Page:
Helping care homes to cope with change

Organisational resilience is key to enabling care homes to adapt to the many changes they face, whilst still delivering good care to their residents. In this blog post, Dr Al Ross from the University of Glasgow explains what resilience ‘looks like’ in the context of care homes and what factors contribute to it.

For care homes, resilience means being able to cope with complexity and variability while still maintaining standards and delivering good care

Care homes are complex environments, with lots of things going on and many people with different needs. This makes it difficult to identify the specific factors that contribute to good care. With funding from the Dunhill Medical Trust, we worked within care homes to better understand these complex environments and identify the characteristics that make them resilient to change and better able to deliver good care for their residents.

What is resilience?
Changes in care for older people are very common. People’s needs change, staff come and go, and unexpected things happen that disrupt plans. Official guidelines and directives are often ‘one size fits all’ in their approach, so good care homes need to be able to adapt them for everyone and – importantly – their own set of circumstances and systems. This might mean adapting best practice guidance so that it can be effectively implemented in your specific care home with your residents.

In recent years, researchers are increasingly recognising the importance of organisational resilience – the ability of staff, teams and systems to cope with and adapt to the many demands that are thrown at them. For care homes, this means being able to cope with complexity and variability while still maintaining standards and delivering good care.

What makes a resilient care environment?
Through our project, we explored this concept of resilience in the context of older people’s care, identifying several factors that contribute to resilience and seem to be shared by good care homes. We’ve developed a handbook to help others to build resilience in their own care homes, hospital wards and other healthcare settings. 

There are five key activities that work together to provide good, resilient care:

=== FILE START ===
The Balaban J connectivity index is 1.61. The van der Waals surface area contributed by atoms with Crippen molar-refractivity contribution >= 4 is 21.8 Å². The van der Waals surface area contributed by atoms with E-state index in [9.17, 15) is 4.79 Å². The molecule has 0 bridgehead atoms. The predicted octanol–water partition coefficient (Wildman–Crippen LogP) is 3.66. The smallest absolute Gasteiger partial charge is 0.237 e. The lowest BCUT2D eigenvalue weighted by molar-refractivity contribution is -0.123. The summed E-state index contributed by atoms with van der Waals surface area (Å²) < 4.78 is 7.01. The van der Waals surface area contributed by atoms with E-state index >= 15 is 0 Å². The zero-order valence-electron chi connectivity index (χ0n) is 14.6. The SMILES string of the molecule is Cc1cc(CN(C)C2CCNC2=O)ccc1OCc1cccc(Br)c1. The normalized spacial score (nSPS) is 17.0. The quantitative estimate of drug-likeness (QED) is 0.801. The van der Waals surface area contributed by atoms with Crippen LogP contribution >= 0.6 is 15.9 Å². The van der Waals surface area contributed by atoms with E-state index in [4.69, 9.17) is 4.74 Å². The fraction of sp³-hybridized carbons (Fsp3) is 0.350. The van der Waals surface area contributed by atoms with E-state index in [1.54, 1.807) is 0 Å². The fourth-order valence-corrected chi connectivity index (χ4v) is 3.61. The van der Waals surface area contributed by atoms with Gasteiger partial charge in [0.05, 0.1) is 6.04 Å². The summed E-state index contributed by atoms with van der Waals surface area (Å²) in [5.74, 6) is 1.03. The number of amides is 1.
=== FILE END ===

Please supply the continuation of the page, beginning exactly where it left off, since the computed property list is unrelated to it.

• Anticipating: Good care homes were found to have systems in place that will anticipate future needs, both in the short and long term.
  • Responding: They also recognise and respond to challenges, identifying where a response is required and how best to approach it. 
  • Monitoring: Resilient care environments have robust systems for monitoring and tracking day-to-day activities and changes, and ways to record and share this information between staff.
  • Coordinating: Good communication and coordination between different activities and teams is vital, allowing the whole system to function more efficiently.
  • Learning: Staff and management learn from what happens when things don’t go quite right, and adjust their systems and processes accordingly.

For example, a care home that is resilient might have good systems in place for monitoring residents’ moods and sharing these with other carers, as this can reflect changing health or care needs. 

A resilient home will anticipate how a new care directive may affect the records that they need to keep or the amount of time tasks will now take. Management may also allow staff the autonomy to make the best decisions for residents, and provide the ability to record and share this information with others. 

Importantly, we found that the best care homes let their staff do what they were best at – caring for people – and then found ways to utilise, capture and share their skills and insights to create a positive environment that was resilient to change.

Our handbook gives more detail and background on resilience and all of these different factors, and takes you through a step-by-step process to implementing these in your own care setting.

You can download the CARe QI booklet on our website.